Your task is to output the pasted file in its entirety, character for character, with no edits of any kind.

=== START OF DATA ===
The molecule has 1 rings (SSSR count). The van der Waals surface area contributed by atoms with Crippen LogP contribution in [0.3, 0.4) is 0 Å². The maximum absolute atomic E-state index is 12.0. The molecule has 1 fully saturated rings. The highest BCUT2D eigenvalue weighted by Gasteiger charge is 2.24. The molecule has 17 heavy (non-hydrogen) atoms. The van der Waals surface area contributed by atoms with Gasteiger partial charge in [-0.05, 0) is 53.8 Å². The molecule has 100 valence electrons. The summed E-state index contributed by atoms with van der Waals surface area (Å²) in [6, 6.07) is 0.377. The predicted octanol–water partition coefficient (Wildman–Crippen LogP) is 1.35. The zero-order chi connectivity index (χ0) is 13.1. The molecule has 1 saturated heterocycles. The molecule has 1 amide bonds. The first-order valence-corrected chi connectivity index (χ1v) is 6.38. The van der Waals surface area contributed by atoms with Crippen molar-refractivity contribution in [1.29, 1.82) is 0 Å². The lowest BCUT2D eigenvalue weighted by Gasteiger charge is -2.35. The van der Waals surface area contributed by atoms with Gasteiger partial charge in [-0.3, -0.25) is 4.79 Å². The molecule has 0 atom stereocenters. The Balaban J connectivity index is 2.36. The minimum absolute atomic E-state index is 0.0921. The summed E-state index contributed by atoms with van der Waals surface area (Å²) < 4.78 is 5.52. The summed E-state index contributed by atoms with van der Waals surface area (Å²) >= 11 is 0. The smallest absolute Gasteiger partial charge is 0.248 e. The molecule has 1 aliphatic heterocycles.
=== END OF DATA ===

The molecule has 1 rings (SSSR count). The van der Waals surface area contributed by atoms with Crippen LogP contribution in [0.3, 0.4) is 0 Å². The maximum absolute atomic E-state index is 12.0. The molecule has 1 fully saturated rings. The highest BCUT2D eigenvalue weighted by Gasteiger charge is 2.24. The molecule has 17 heavy (non-hydrogen) atoms. The van der Waals surface area contributed by atoms with Gasteiger partial charge in [-0.05, 0) is 53.8 Å². The molecule has 100 valence electrons. The summed E-state index contributed by atoms with van der Waals surface area (Å²) in [6, 6.07) is 0.377. The predicted octanol–water partition coefficient (Wildman–Crippen LogP) is 1.35. The zero-order chi connectivity index (χ0) is 13.1. The molecule has 1 saturated heterocycles. The molecule has 1 amide bonds. The first-order valence-corrected chi connectivity index (χ1v) is 6.38. The van der Waals surface area contributed by atoms with Crippen molar-refractivity contribution in [1.29, 1.82) is 0 Å². The lowest BCUT2D eigenvalue weighted by Gasteiger charge is -2.35. The van der Waals surface area contributed by atoms with Gasteiger partial charge in [-0.3, -0.25) is 4.79 Å². The molecule has 0 atom stereocenters. The Balaban J connectivity index is 2.36. The minimum absolute atomic E-state index is 0.0921. The summed E-state index contributed by atoms with van der Waals surface area (Å²) < 4.78 is 5.52. The summed E-state index contributed by atoms with van der Waals surface area (Å²) >= 11 is 0. The smallest absolute Gasteiger partial charge is 0.248 e. The molecule has 1 aliphatic heterocycles.